April 12, 2001: The Compensation Committee meeting minutes for this date reflected grants for about 7.6 million shares with an exercise price of $17.438, the April 6, 2001 closing price, not the $25.70 price for the date of the meeting;

    October 25, 2001: The Compensation Committee meeting minutes for this date reflected option grants for 15.3 million shares with an exercise price of $7.27, the October 2, 2001 closing price, not the $11.35 price on the date of the meeting.

    Mr. Mody then held discussions with company founder and CEO Louis Tomasetta and former CFO Eugene Hovanec about the matter. Following the meeting, Mr. Mody created minutes for telephonic Compensation Committee meetings dated April 6, 2001 and October 2, 2001. The minutes were provided to outside counsel, noting that they had been created in November 2005.

    In November 2006 the Wall Street Journal ran an article about stock option backdating. It cited the company. Outside counsel met with the board and senior management, raising concerns regarding the option practices at the company and the years later prepared minutes. The company was informed that there was a significant possibility of an SEC investigation.

    In April 2006 the Audit Committee retained counsel. Audit Committee Counsel was directed to conduct an internal investigation regarding the option practices of the company. Audit Committee counsel requested access to the computer where the minutes of for the Compensation Committee were prepared.

    Subsequently, on April 12, 2006 Messrs. Tomasetta, Hovanec and Mody created documents that purported to be minutes of meetings of the Compensation Committee on April l6, 2001 and October 2, 2001. The minutes authorized stock option grants. The electronic version of these minutes was then transferred to the computer where the minutes of the Compensation Committee were prepared. The internal clock of the computer was reset to make it appear that the minutes had been created at an earlier time.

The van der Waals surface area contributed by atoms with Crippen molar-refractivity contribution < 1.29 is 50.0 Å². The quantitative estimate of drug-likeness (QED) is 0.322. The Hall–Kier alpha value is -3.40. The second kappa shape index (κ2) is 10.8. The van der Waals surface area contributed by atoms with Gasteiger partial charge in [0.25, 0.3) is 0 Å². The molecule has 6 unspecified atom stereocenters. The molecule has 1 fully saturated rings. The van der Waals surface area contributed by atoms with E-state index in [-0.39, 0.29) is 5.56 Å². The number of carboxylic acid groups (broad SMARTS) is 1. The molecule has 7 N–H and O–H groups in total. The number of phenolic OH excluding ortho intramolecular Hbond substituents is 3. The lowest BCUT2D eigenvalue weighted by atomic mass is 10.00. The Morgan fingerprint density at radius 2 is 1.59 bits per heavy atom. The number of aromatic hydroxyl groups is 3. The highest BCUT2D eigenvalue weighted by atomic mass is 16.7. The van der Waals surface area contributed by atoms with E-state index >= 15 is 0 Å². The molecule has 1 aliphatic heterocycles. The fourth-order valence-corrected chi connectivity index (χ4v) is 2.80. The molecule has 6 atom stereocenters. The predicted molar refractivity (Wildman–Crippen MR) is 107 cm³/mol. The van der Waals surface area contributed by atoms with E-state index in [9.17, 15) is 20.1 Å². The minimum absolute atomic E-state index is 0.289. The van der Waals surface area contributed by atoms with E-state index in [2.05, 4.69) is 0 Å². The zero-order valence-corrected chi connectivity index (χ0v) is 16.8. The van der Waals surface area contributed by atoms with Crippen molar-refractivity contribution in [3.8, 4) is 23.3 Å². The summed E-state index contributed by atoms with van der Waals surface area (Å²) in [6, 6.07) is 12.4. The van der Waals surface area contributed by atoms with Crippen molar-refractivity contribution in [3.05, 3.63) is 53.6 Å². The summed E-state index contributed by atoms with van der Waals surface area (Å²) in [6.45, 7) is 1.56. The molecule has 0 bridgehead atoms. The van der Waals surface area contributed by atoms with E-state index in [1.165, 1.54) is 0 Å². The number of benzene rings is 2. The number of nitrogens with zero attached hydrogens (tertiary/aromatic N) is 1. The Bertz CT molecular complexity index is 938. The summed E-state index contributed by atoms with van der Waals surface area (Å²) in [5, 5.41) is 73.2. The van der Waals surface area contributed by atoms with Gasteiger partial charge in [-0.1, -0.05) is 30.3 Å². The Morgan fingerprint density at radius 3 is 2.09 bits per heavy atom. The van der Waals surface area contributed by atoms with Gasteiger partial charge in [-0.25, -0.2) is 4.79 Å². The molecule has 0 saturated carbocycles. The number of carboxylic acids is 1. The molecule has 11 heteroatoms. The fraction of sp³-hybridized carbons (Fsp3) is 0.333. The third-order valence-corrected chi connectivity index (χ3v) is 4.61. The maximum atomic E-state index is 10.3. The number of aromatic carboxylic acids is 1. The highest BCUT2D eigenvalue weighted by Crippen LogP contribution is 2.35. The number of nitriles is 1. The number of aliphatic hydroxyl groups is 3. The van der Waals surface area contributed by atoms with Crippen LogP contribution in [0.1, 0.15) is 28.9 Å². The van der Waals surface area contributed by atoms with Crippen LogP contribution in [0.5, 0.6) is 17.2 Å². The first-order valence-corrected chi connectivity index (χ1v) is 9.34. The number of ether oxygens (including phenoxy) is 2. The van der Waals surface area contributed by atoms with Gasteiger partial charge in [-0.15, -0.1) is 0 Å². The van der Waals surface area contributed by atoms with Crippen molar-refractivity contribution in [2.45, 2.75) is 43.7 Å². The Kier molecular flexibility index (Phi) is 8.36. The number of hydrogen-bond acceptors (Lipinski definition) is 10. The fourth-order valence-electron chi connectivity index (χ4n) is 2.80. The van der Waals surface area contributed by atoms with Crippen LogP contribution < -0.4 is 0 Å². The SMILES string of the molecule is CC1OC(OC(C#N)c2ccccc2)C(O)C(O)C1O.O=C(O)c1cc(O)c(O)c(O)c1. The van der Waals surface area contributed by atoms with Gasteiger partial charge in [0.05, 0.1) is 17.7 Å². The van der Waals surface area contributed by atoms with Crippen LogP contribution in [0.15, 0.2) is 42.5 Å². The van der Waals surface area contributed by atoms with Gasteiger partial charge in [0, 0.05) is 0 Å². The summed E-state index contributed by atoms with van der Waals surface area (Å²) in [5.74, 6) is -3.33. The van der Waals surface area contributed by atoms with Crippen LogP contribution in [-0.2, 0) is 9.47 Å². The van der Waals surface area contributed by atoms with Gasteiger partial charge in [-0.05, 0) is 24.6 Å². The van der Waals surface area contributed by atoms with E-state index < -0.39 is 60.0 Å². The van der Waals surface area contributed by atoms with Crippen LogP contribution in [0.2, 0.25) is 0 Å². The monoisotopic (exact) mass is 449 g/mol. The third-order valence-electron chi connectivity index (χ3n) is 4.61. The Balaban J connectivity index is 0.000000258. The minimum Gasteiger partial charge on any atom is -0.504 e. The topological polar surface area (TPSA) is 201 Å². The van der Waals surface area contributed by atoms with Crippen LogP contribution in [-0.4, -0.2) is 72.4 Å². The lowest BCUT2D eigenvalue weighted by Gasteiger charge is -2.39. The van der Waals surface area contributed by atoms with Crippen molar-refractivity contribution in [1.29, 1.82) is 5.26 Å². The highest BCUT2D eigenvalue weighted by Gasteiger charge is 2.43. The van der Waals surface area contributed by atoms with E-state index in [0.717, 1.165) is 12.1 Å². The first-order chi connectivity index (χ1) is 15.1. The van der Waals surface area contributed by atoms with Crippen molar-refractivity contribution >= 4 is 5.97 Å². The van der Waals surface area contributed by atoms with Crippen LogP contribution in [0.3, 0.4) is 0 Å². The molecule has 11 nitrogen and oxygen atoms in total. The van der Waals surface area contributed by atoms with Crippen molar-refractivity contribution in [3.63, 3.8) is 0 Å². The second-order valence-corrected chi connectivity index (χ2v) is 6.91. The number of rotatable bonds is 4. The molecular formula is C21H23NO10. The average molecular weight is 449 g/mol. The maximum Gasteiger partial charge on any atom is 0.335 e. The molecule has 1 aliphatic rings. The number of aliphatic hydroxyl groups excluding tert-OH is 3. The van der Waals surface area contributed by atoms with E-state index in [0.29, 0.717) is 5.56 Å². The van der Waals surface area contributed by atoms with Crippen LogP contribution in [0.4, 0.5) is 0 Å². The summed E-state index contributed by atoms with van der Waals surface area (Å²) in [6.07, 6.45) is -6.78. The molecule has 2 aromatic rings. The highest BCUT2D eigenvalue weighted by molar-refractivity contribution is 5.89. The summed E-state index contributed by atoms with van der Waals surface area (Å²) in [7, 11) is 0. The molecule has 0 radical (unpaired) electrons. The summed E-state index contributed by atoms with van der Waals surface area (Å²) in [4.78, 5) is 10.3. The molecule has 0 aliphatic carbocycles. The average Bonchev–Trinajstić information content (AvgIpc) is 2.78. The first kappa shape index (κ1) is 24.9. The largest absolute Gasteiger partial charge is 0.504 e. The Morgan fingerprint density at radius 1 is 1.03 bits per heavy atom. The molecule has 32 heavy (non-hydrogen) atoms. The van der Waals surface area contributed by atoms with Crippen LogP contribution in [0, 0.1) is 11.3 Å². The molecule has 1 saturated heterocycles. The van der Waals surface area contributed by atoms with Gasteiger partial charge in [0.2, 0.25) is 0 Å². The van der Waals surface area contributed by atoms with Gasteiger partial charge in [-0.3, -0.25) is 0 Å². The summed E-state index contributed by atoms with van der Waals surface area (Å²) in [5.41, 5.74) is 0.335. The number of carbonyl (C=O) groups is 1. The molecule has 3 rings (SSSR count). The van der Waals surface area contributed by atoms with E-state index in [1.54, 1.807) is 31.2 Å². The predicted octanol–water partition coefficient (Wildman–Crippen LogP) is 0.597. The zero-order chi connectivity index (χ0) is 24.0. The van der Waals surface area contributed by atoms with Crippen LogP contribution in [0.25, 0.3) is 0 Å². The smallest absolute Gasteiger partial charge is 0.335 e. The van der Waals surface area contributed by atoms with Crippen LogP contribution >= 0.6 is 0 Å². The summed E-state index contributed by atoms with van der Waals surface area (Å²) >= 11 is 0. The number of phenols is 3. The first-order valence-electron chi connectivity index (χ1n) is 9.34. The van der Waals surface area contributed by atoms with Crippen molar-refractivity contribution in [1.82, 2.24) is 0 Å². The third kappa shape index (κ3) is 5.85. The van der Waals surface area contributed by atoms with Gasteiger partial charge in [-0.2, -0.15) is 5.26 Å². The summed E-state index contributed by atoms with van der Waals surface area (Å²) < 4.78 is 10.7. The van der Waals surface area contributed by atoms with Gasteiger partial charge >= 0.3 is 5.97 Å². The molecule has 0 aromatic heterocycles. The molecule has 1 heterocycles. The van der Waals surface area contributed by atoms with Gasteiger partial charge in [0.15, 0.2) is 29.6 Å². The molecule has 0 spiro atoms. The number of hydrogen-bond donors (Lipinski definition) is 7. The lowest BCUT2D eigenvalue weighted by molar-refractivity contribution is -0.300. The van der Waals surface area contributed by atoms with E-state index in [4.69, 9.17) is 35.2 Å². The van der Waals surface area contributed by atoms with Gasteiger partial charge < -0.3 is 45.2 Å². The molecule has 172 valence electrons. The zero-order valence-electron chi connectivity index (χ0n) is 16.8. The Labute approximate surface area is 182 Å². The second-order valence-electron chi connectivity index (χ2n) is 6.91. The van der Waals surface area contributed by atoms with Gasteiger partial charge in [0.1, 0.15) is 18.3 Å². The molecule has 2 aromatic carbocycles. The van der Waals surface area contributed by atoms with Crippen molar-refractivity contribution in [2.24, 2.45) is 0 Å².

Messrs. Tomasetta and Hovanec were named in an SEC option backdating complaint along with the company and others. SEC v. Vitesse Semiconductor Corporation, Civil Action No. 10 Civ. 9239 (S.D.N.Y. Filed Dec. 10, 2010)(the company settled on filing; the officers later settled; see Lit. Rel. No. 3295 (Sept. 27, 2013)). The two men were also named as defendants in a multi-count criminal indictment. It charged conspiracy, securities fraud, false entries in books and records of an issuer of securities, false filings with the SEC, false certification of financial reports and false statements to auditors. It also contained a forfeiture claim.

    Messrs. Tomasetta and Hovanec each pleaded guilty to a superseding information charging conspiracy to destroy, alter, or falsify records relating the Vitesse’s April and October 2001 stock option grants. Last week each man was sentenced to serve three years probation. Each will also pay a $30,000 fine. U.S. v. Tomasetta, 10 crim 1205 (S.D.N.Y.).

    Mr. Mody pleaded guilty to charges of securities fraud, making false entries in the financial records of a company and conspiracy under a cooperation agreement. He is awaiting sentencing.

    This Week In Securities Litigation (Week ending December 6, 2013)

    December 05, 2013

    The SEC got mixed results in court this week. In the district court the agency lost another case with a jury returning a verdict against the Commission on all counts. The SEC did, however, prevail in the court of appeals in another case. There the court affirmed the determination of the Commission on the amount of a penalty in an administrative proceeding.

    New cases brought by the Commission this week included another market crisis action centered on a financial institution which failed to reclassify impaired loans to avoid taking a loss and an insider trading and Rule 105 action against a long time securities trader. In addition, criminal charges were announced against an SEC employee who falsified the personal securities holding reports he furnished to the agency.